Living with uncertainty: the psychological adjustment and coping by parents of children with cancer in Taiwan Public Deposited

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Last Modified
  • March 21, 2019
Creator
  • Lin, Lin
    • Affiliation: School of Nursing
Abstract
  • The prognoses of childhood cancers have improved over the last few decades. Nevertheless, parental uncertainty about the absolute cure and possible relapse pervades the entire illness trajectory. The perception of uncertainty has been previously identified as a significant factor correlating to psychological distress. The influence of coping processes on psychological outcomes in parents of children with cancer has not been investigated vigorously. The continual uncertainty may serve as a catalyst for positive psychological changes and personal growth especially in the context of chronic illnesses. The purpose of this study was to develop and examine a conceptual model depicting the psychological adjustment and coping of Taiwanese parents by living with continual uncertainty about their child's cancer. This study was a secondary data analysis of 205 mothers and 96 fathers of 226 children who had been diagnosed with cancer in Taiwan. A cross-sectional design was utilized to examine the relationships among proposed variables. Some variables were measured by culturally sensitive instruments developed in Taiwan. The proposed alternative models fit adequately to the data via structural equation modeling tests. Parental uncertainty was directly correlated to psychological distress whereas parents' perceived social support and coping did not mediate the relationship between parental uncertainty and psychological distress. However, parental uncertainty and parents' perceived social support were associated with psychological growth mediated by parents' coping such as interacting with families and maintaining an optimistic state of mind. Based on the current research findings, reducing illness-related uncertainty may decrease psychological distress directly and increase psychological growth indirectly though more coping in Taiwanese parents of children with cancer. Furthermore, perceived social support did not directly help parents to reduce psychological distress or increase psychological growth. However, the availability of social support may improve the reduction of psychological distress by lowering parental uncertainty and increase psychological growth by lowering parental uncertainty and encouraging more coping. The psychological adjustment of Taiwanese parents to childhood cancer has effectively conceptualized by the adaptation of Mishel's (1998, 1990) Uncertainty in Illness Theory and Reconceptualization of Uncertainty in Illness Theory as shown in the present study. The findings may provide possible guidelines for nurses in delivering a more competent health care for Taiwanese parents of children with cancer.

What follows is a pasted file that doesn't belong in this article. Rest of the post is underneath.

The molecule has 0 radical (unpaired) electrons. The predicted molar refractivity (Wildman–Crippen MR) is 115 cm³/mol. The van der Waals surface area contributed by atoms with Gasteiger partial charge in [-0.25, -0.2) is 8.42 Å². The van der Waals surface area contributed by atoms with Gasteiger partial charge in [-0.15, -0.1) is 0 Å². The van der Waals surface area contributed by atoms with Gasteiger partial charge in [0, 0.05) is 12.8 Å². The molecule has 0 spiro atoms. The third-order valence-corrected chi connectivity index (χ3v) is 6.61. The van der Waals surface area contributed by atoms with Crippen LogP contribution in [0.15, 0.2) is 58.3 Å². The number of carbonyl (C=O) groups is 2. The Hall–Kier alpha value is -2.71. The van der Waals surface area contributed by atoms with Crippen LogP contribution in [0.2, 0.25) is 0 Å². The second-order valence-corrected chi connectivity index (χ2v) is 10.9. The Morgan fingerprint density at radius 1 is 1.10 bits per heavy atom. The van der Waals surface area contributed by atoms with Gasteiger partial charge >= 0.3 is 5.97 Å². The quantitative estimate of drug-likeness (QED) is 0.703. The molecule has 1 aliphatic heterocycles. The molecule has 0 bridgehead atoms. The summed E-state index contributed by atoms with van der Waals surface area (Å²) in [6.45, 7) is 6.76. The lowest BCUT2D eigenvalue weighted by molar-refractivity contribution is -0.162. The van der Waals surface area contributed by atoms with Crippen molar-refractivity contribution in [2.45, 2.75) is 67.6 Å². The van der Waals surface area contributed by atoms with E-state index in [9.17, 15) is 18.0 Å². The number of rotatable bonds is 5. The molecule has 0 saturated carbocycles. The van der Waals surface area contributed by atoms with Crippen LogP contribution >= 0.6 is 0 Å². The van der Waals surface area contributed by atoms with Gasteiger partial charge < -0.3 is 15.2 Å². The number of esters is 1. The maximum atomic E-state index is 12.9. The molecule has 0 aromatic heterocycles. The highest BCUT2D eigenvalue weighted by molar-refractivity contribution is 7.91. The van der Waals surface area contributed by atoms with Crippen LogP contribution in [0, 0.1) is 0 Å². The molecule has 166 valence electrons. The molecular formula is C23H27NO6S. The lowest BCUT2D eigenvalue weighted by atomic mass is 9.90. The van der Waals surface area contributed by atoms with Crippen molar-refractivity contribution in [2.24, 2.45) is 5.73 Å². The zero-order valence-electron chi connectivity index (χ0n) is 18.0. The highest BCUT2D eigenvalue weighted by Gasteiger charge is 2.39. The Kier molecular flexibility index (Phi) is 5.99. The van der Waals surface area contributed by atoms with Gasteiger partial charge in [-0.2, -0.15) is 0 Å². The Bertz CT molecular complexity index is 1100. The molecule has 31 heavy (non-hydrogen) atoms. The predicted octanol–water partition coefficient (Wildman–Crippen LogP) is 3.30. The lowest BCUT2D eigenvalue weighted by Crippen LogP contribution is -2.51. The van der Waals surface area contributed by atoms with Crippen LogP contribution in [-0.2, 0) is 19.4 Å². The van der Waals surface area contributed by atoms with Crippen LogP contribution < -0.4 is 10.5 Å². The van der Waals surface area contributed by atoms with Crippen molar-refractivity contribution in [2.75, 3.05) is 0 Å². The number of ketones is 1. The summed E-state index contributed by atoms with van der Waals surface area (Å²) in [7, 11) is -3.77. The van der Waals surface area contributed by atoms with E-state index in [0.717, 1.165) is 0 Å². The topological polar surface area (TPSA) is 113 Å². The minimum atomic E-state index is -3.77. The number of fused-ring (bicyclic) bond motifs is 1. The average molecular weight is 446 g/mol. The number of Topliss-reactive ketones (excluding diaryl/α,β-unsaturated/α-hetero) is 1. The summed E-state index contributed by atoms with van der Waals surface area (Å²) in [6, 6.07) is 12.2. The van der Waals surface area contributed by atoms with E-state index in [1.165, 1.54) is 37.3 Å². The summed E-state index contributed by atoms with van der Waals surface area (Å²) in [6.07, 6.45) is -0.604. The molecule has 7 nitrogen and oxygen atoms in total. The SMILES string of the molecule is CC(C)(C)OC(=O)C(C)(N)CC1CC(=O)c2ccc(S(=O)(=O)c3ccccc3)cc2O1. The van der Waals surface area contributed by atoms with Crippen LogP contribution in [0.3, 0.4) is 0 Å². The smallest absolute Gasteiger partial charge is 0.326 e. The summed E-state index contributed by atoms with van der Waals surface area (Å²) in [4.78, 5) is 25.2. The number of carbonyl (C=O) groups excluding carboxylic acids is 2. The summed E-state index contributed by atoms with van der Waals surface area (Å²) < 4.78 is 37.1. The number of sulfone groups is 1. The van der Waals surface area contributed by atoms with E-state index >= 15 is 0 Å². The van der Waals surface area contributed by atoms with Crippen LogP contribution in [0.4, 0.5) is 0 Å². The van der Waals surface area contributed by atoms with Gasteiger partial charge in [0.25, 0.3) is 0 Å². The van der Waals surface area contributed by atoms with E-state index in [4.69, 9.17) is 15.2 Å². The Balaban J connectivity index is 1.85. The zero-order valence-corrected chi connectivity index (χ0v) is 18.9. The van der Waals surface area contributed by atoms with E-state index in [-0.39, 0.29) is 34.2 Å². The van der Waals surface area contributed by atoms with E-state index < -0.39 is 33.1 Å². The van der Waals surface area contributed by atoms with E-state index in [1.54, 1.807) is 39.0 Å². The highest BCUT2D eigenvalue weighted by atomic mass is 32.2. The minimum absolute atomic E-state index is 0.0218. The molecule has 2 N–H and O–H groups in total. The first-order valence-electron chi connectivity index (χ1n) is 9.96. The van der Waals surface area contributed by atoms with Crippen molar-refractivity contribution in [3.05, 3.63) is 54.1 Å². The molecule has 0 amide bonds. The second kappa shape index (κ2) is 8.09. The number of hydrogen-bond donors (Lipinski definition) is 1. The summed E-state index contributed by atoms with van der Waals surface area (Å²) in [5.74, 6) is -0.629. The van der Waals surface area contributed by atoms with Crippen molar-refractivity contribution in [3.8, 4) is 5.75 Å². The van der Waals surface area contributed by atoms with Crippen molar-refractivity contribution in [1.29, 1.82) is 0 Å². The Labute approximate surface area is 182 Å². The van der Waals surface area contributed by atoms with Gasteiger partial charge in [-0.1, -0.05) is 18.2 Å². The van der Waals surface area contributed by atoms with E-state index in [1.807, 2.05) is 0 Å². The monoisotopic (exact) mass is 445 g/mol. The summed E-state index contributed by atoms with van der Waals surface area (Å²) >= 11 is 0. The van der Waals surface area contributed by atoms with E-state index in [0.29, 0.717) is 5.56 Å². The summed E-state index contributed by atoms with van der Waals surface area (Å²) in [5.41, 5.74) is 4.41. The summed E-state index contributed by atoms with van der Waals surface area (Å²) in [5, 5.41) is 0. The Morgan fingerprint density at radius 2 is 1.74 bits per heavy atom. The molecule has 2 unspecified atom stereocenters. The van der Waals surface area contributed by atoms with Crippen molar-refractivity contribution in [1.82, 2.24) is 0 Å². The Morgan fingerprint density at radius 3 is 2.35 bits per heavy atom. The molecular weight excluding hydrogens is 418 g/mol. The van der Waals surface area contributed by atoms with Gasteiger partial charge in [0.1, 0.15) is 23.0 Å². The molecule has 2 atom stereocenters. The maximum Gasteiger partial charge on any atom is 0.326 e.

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  • In Copyright
Advisor
  • Mishel, Merle H.
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